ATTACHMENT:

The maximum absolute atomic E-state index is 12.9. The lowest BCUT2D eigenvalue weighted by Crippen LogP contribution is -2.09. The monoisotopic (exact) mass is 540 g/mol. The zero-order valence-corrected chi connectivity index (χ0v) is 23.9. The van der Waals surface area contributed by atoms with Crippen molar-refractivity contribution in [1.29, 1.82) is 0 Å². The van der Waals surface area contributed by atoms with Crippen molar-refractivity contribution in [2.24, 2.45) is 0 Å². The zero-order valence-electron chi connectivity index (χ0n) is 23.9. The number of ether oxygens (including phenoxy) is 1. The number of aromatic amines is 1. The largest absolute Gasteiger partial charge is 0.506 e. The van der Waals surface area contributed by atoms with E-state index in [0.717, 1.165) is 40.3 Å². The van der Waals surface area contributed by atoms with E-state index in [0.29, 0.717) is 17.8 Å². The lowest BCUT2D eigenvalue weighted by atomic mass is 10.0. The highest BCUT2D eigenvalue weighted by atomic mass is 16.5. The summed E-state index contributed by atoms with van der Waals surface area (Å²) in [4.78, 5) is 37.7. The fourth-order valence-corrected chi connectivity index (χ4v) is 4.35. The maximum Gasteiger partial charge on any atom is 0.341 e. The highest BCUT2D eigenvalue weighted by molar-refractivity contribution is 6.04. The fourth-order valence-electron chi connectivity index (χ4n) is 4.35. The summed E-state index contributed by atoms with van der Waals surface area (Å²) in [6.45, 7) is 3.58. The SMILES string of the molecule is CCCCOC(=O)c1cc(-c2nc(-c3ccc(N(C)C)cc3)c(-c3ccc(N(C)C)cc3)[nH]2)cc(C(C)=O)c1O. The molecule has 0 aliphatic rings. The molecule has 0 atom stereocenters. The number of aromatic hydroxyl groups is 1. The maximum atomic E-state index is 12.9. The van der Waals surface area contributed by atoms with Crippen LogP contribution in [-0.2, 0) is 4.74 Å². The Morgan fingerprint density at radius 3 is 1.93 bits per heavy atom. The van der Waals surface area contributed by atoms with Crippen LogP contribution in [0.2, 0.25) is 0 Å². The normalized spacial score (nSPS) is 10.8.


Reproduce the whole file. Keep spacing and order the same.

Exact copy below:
The maximum absolute atomic E-state index is 12.9. The lowest BCUT2D eigenvalue weighted by Crippen LogP contribution is -2.09. The monoisotopic (exact) mass is 540 g/mol. The zero-order valence-corrected chi connectivity index (χ0v) is 23.9. The van der Waals surface area contributed by atoms with Crippen molar-refractivity contribution in [1.29, 1.82) is 0 Å². The van der Waals surface area contributed by atoms with Crippen molar-refractivity contribution in [2.24, 2.45) is 0 Å². The zero-order valence-electron chi connectivity index (χ0n) is 23.9. The number of ether oxygens (including phenoxy) is 1. The number of aromatic amines is 1. The largest absolute Gasteiger partial charge is 0.506 e. The van der Waals surface area contributed by atoms with E-state index in [0.717, 1.165) is 40.3 Å². The van der Waals surface area contributed by atoms with E-state index in [0.29, 0.717) is 17.8 Å². The lowest BCUT2D eigenvalue weighted by atomic mass is 10.0. The highest BCUT2D eigenvalue weighted by atomic mass is 16.5. The summed E-state index contributed by atoms with van der Waals surface area (Å²) in [4.78, 5) is 37.7. The fourth-order valence-corrected chi connectivity index (χ4v) is 4.35. The maximum Gasteiger partial charge on any atom is 0.341 e. The highest BCUT2D eigenvalue weighted by molar-refractivity contribution is 6.04. The fourth-order valence-electron chi connectivity index (χ4n) is 4.35. The summed E-state index contributed by atoms with van der Waals surface area (Å²) in [6.45, 7) is 3.58. The SMILES string of the molecule is CCCCOC(=O)c1cc(-c2nc(-c3ccc(N(C)C)cc3)c(-c3ccc(N(C)C)cc3)[nH]2)cc(C(C)=O)c1O. The molecule has 0 aliphatic rings. The molecule has 0 atom stereocenters. The number of aromatic hydroxyl groups is 1. The maximum atomic E-state index is 12.9. The van der Waals surface area contributed by atoms with Crippen LogP contribution in [-0.2, 0) is 4.74 Å². The Morgan fingerprint density at radius 3 is 1.93 bits per heavy atom. The van der Waals surface area contributed by atoms with Crippen LogP contribution in [0.2, 0.25) is 0 Å². The normalized spacial score (nSPS) is 10.8.